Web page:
Clouds and water vapor are two climate variables that are critical to understanding the effect of greenhouse gases on temperatures. If Dr. Spencer’s research paper survives the attacks it is currently receiving, he will have not only validated a critical weakness in climate models but also have demonstrated why they overstate temperature increases. This could be fatal to the apocalyptics and may help explain the ad hominen attacks on him.

The story behind the story is not controversy over a research paper or even the resignation of a journal editor. The real story is the full scale attack on Roy Spencer which can only be intended to discredit him as a serious scholar and scientist. Younger climate scientists observing this are getting a message: don’t stray from the orthodoxy or you to will pay a price. That is shabby and disgraceful and in the end science is the victim.

Bill O'Keefe

4 Responses

  1. Slim Chance says:

    He is just a trained parrot and he squawks whatever his handlers request. His paper is flawed.

  2. Another guy says:

    GRL puts an emphasis on timeliness. For 90% of GRL papers, median time from submission to publication is 13 weeks, meaning something like 45% of the papers are published in less than 13 weeks. Thus, a six week turnaround is not unusual (the paper is still “in press”, so it has been accepted but has not even been formally published). Note that GRL does not publish comments or replies. They suggest that authors submit critiques as standalone papers. They have published some of these critiques. All of this information comes from, which you should probably read if you have questions about GRL’s policies. I would be surprised if a critique of Dessler submitted to GRL takes two years to be published, assuming it passes peer review. Note that I am unconnected with GRL or its editors, and I am not currently a member of the AGU.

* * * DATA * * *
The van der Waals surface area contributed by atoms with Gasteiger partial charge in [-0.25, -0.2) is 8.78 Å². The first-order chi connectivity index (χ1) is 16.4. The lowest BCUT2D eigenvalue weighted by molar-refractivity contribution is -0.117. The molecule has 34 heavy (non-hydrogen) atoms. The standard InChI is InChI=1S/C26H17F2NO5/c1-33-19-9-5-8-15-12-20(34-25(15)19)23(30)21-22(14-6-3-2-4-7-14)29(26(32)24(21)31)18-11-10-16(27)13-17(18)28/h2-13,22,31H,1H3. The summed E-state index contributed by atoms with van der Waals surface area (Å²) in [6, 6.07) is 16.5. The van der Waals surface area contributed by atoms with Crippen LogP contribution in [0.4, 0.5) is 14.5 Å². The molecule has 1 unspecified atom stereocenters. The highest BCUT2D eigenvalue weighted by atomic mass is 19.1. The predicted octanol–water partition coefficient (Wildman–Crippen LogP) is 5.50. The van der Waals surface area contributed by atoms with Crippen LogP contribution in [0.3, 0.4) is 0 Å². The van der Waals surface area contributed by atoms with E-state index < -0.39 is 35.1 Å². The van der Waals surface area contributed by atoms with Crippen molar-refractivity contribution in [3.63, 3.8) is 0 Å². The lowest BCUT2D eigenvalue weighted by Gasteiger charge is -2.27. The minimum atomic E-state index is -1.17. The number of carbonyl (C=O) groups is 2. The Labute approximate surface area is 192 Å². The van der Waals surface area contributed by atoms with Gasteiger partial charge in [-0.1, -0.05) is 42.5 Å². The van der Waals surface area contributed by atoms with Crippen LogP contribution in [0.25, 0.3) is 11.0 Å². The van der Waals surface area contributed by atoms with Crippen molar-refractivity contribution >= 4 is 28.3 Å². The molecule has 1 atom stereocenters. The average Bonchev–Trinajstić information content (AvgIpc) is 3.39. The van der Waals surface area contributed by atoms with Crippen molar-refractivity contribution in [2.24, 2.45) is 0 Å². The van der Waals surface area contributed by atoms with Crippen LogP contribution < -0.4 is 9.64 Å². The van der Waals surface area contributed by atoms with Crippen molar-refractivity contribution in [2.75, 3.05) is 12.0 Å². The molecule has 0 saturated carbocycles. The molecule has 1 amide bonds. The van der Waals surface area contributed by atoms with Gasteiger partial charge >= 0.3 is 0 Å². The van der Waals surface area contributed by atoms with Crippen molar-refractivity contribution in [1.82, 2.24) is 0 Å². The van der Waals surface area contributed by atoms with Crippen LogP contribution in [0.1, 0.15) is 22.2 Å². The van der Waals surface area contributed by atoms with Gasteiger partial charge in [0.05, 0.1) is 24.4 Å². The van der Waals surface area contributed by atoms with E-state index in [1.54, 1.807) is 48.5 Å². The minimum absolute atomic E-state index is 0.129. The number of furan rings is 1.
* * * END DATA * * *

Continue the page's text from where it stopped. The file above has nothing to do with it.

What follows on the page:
3. Huub Bakker says:

    Yes, it is rather amazing that Dressler should get his paper published in only six weeks; Spencer and Braswell’s (not Spencer and Christy) paper was held up for two years (and was, itself, an analysis of an earlier Dressler paper). Spencer has put together an analysis of Dressler’s paper at Wattsupwiththat that should be read before making sweeping comments. There is also a post on Steve McIntyre’s ClimateAudit site looking at the Dressler paper too. Dressler’s key observation comes from a regression fit with an R^2 value of 0.01. I’d be with the majority of statisticians in saying that anything with a regression fit of less than 0.5 is useless. Spencer says he will probably put in a comment to the 2011 Dressler paper but it will probably take another two years to wend it’s way through the system. Meanwhile some people will continue to make uninformed comments about “serious and embarrassing” mistakes at his expense and include other ad hominum attacks.

  4. Bill744 says:

    The conclusions and methods of the Spencer ~ Christy paper is indeed being refuted in the scientific literature. In a paper published in Geophysical Research Letters, Andrew Dessler points out several errors in which Spencer and Christy incorrectly recognize clouds as a climate forcing, rather than a feedback. The Spencer/Christy paper – submitted to a journal whose editors had not seen much climate research – rehashed arguments that had already been refuted in previous research. It is a serious and embarrassing mistake to fail to do an adequate survey of published research. Be aware that the G C Marshall Inst also claims that CFCs didn’t cause the ozone hole and that second hand smoke is not harmful. I guess you should just light up and inhale from the burning end rather than through the filter, eh? Oh, and Spencer himself proudly states “I view my job a little like a legislator, supported by the taxpayer, to protect the interests of the taxpayer and to minimize the role of government.” So, is he an objective scientist or a political operative?